Apoptósis De Neutrófilos

Páginas: 34 (8497 palabras) Publicado: 11 de marzo de 2013


Journal of

J Innate Immun 2010;2:216–227
DOI: 10.1159/000284367

Received: November 4, 2009
Accepted after revision: December 15, 2009
Published online: February 11, 2010

Neutrophil Apoptosis: Relevance to
the Innate Immune Response and
Inflammatory Disease
Sarah Fox Andrew E. Leitch Rodger Duffin Christopher Haslett
Adriano G. Rossi
MRC Centre forInflammation Research, The Queen’s Medical Research Institute, University of
Edinburgh Medical School, Edinburgh, UK

Key Words
Apoptosis Inflammation Neutrophils

advances in mechanistic understanding of apoptotic pathways and their therapeutic manipulation in appropriate and
excessive innate immune responses.
Copyright © 2010 S. Karger AG, Basel

Neutrophils are the mostabundant cell type involved in the
innate immune response. They are rapidly recruited to sites
of injury or infection where they engulf and kill invading microorganisms. Neutrophil apoptosis, the process of programmed cell death that prevents the release of neutrophil
histotoxic contents, is tightly regulated and limits the destructive capacity of neutrophil products to surrounding tissue. Thesubsequent recognition and phagocytosis of apoptotic cells by phagocytic cells such as macrophages is central
to the successful resolution of an inflammatory response
and it is increasingly apparent that the dying neutrophil itself exerts an anti-inflammatory effect through modulation
of surrounding cell responses, particularly macrophage inflammatory cytokine release. Apoptosis may be delayed,induced or enhanced by micro-organisms dependent on their
immune evasion strategies and the health of the host they
encounter. There is now an established field of research
aimed at understanding the regulation of apoptosis and its
potential as a target for therapeutic intervention in inflammatory and infective diseases. This review focuses on the
physiological regulation of neutrophil apoptosiswith respect to the innate immune system and highlights recent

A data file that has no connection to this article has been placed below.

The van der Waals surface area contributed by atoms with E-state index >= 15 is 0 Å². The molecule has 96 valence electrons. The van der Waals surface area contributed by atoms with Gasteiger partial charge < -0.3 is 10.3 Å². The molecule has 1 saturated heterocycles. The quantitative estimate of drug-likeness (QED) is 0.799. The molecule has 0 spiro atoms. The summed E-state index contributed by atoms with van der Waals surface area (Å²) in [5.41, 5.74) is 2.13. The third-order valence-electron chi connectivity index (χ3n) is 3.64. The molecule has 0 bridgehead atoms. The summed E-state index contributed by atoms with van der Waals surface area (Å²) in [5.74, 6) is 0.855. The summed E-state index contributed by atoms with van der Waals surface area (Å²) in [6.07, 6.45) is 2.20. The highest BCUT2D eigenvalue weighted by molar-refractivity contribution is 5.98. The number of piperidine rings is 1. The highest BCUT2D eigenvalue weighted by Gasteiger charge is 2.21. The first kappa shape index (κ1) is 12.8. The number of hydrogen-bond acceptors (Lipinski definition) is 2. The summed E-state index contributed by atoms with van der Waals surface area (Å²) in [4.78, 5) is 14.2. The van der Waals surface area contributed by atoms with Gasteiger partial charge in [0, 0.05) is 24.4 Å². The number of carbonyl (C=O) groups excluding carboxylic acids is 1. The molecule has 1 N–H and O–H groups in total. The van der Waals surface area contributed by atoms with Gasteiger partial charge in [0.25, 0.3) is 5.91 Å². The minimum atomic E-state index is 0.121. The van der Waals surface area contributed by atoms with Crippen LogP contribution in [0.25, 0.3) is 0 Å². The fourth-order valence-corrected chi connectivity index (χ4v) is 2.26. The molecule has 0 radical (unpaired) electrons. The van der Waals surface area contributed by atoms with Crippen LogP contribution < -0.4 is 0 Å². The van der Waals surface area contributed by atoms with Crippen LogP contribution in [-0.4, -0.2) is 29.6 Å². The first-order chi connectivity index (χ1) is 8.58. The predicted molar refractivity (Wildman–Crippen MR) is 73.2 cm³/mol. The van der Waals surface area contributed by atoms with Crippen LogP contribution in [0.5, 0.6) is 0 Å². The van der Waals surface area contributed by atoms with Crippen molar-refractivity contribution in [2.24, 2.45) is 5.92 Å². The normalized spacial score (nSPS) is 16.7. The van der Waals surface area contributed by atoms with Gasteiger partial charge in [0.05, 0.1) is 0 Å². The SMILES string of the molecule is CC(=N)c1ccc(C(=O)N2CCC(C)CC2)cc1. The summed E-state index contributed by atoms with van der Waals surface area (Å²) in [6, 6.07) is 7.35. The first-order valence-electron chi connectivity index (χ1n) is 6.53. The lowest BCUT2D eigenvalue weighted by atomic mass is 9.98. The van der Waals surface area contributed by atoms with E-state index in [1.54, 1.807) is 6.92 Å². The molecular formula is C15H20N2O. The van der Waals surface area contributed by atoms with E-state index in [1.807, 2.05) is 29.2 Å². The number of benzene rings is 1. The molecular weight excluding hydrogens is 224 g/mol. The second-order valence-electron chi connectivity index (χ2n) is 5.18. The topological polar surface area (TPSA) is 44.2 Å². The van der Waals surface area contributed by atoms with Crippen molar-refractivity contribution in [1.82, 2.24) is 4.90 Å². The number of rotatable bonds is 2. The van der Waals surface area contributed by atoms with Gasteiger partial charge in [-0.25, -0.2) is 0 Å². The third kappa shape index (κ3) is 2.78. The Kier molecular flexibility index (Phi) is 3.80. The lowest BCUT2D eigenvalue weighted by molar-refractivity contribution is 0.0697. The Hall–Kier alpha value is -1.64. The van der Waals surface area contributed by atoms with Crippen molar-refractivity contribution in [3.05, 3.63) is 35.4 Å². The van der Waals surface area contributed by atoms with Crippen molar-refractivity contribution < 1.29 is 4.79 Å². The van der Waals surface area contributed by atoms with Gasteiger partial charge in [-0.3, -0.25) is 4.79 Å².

© 2010 S. Karger AG, Basel
Fax +41 61 306 12 34
E-Mail karger@karger.ch

Accessible online at:


Neutrophils are the most abundant cells of the innate
immune system and are major players in the body’s fight
against infection. Neutrophils release a cytotoxic and
proteolyticcocktail that allows effective killing of invading micro-organisms. Neutrophils and their armamentarium contribute significantly to the inflammatory response in normal physiology and there are important
regulatory mechanisms that allow limitation and resolution of this response [1, 2]. Apoptosis, a programmed cell
death that occurs to conserve toxic neutrophil contents,
is one such mechanism.The apoptotic cell undergoes
several characteristic alterations (fig. 1), including alteration of cell surface markers (e.g. increased expression of
phosphatidylserine) that help phagocytes, such as macrophages, to clear them [3]. Apoptosis and the subse-

S. Fox and A.E. Leitch contributed equally.

Dr. Sarah Fox
MRC Centre for Inflammation Research
The Queen’s Medical Research Institute,University of Edinburgh Medical School
47 Little France Crescent, Edinburgh EH16 4TJ (UK)
Tel. +44 131 242 6659, Fax +44 131 242 6578, E-Mail sfox1 @ staffmail.ed.ac.uk

0–1 h


2–4 h


4–8 h


8–10 h


10–12 h


Fig. 1. Demonstration of neutrophil apoptosis by live-cell imaging
using confocal microscopy. Neutrophil apoptosis induced by thecyclin-dependent kinase inhibitor R-roscovitine. Neutrophil with
intact mitochondria fluorescing red (a). Neutrophil has rounded
up (b) before blebbing occurs (c) and mitochondrial dissipation
with green fluorescence throughout the cytoplasm (d). Annexin-

V binding to exposed phosphatidylserine residues is shown by
green fluorescence at cell periphery (e) followed by secondary necrosis with PI entering...
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